Moms on Mission
The idea for this particular collective - The Lois Project - took shape in a movie theater last summer. It had been growing inside me, this idea, for several months before it had a name and substance in my mind. And somehow, something about this movie scene connected the thoughts buzzing around in my head. It seems fitting to share it here as we launch our second year of stories and testimonies.
My husband had convinced me to see Dunkirk, and I agreed even though I don’t like war movies. After cowering through much of the beginning, I found myself transfixed by a scene where a fleet of little boats heads into war-torn waters. What is striking is that they are not military boats at all but rather beautiful yachts, oiled to a shine and decked with colorful banners and flags. As British and French soldiers wait stranded and helpless on the beaches of northern France, these little boats are commissioned by the British government to go on a rescue mission through enemy fire– to go where the large military boats cannot (or will not) go. It is breathtakingly beautiful to see these pleasure boats become a means of salvation as they somehow seem to fulfill a destiny so much greater than perhaps originally intended.
I identified with the little boats. I’m just a mom with young kids - and I’m barely keeping it together as it is. The things that I’m good at don’t always seem helpful. I don’t have a lot of time or energy right now. What can I offer to God’s kingdom? How can I join in the fight?
Maybe you too, feel like a little boat (or a capsized boat, on the bad days). But maybe you, with your particular talents and gifts can go where others can’t or don’t go. Maybe you can reach out and connect with someone that others could not. And maybe the things that seem frivolous, decorative, or just-for-pleasure in your life can become more than that, little boats launched in faith upon the waves.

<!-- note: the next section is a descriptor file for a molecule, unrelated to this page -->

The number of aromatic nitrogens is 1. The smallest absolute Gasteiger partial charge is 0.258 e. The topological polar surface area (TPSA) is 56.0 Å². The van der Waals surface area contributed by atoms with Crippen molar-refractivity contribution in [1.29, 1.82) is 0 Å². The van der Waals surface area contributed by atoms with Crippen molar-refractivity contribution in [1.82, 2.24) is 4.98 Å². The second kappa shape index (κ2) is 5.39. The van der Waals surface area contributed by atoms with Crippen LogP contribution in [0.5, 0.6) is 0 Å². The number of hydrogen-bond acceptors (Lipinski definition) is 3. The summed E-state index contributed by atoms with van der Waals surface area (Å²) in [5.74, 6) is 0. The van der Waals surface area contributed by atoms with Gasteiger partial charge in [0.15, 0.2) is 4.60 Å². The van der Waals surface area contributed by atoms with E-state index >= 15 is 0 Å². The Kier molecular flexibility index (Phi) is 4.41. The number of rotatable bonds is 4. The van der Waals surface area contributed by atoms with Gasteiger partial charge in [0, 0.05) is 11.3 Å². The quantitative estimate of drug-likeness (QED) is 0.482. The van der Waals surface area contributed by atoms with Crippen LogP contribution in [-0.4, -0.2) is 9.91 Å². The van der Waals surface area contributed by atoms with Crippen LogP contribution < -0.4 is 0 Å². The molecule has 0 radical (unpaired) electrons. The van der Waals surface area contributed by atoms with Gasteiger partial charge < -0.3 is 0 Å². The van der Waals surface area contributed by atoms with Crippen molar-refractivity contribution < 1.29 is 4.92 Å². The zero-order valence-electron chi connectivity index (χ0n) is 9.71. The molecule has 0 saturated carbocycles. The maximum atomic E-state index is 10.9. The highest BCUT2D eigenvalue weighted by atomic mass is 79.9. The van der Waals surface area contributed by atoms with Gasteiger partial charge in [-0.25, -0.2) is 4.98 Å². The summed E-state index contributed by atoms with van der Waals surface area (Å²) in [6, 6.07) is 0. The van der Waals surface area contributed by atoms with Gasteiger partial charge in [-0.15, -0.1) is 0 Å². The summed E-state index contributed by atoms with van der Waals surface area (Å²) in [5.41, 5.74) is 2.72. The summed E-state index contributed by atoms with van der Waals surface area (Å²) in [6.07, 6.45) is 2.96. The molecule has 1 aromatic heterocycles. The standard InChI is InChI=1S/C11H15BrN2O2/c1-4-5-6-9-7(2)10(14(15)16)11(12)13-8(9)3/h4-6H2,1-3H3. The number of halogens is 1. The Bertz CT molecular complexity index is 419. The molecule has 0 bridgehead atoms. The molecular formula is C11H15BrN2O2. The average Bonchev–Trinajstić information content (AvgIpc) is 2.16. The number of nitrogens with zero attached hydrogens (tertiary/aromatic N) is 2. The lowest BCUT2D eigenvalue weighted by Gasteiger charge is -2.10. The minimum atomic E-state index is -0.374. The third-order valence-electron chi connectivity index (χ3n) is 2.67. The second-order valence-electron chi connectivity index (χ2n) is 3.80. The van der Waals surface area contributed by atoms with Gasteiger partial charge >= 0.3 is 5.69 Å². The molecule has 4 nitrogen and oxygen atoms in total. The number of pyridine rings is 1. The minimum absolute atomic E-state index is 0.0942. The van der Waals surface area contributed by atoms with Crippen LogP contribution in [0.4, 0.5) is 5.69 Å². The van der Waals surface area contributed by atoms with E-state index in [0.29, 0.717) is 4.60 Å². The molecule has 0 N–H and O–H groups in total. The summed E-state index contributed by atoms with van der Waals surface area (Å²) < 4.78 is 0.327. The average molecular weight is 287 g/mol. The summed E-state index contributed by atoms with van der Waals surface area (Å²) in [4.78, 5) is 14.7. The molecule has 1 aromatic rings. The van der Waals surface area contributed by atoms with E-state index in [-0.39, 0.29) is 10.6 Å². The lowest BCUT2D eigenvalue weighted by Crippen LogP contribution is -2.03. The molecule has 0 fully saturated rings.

Just being in a caregiving position gives you special access to the lives of those you care for. As you take care of their needs you model Christ to them in humble, tangible, daily ways. When your kids or grandkids see you react patiently, it puts weight behind your verbal pleas for them to act patiently with one another. When your students or those under your care see you demonstrate mercy, they have a better idea of what the mercy of Jesus is like.
Besides facing the daily tasks of motherhood or spiritual motherhood with grace, perhaps you have been gifted in other ways. I have a friend who finds joy in hosting beautiful parties and dinners. She loves opening her home and showering people with beauty. Who knows how many have been touched by her hospitality for the kingdom? Another friend has a gift for deep conversation and stirring hearts. Another writes poems so beautiful they make you cry. I love to make things, and sometimes I use my crafts as a way to reach out to other moms with similar interests. I also love to write, which was part of the motivation behind this blog. Little gifts? Yes - they are little gifts that bring joy, but I argue that they can be of more than a little value when given over to God. Little warboats used on a rescue mission for His kingdom.
There is a mother in the old testament of the Bible who is asked to offer a small and precious gift out of the little that she has - to scrounge up a simple cake for a visitor during a drought time when she and her son are desperately starving and low on provisions. Perhaps you know her story - the widow of Zarephath in 1 Kings. Elijah, a traveling prophet, says to her: “Don’t be afraid… First make a small cake for me from what you have and bring it to me, then make something for yourself and your son. For this is what the Lord, the God of Israel says; ‘The jar of flour will not be used up and the jug of oil will not run dry…’” (1 Kings 17:13-14). She ends up trusting this promise and baking the precious cake with the last of her provisions. And to her amazement, the promise holds true! She and her household do not run out of flour and oil for themselves until the drought ended and they could once more find food. Moreover, when her son later falls ill and dies, Elijah cries out to God and God restores him back to life. Her choice to trust God, to “make a cake” out of what she has, has ripple effects and ends up vitally blessing her family.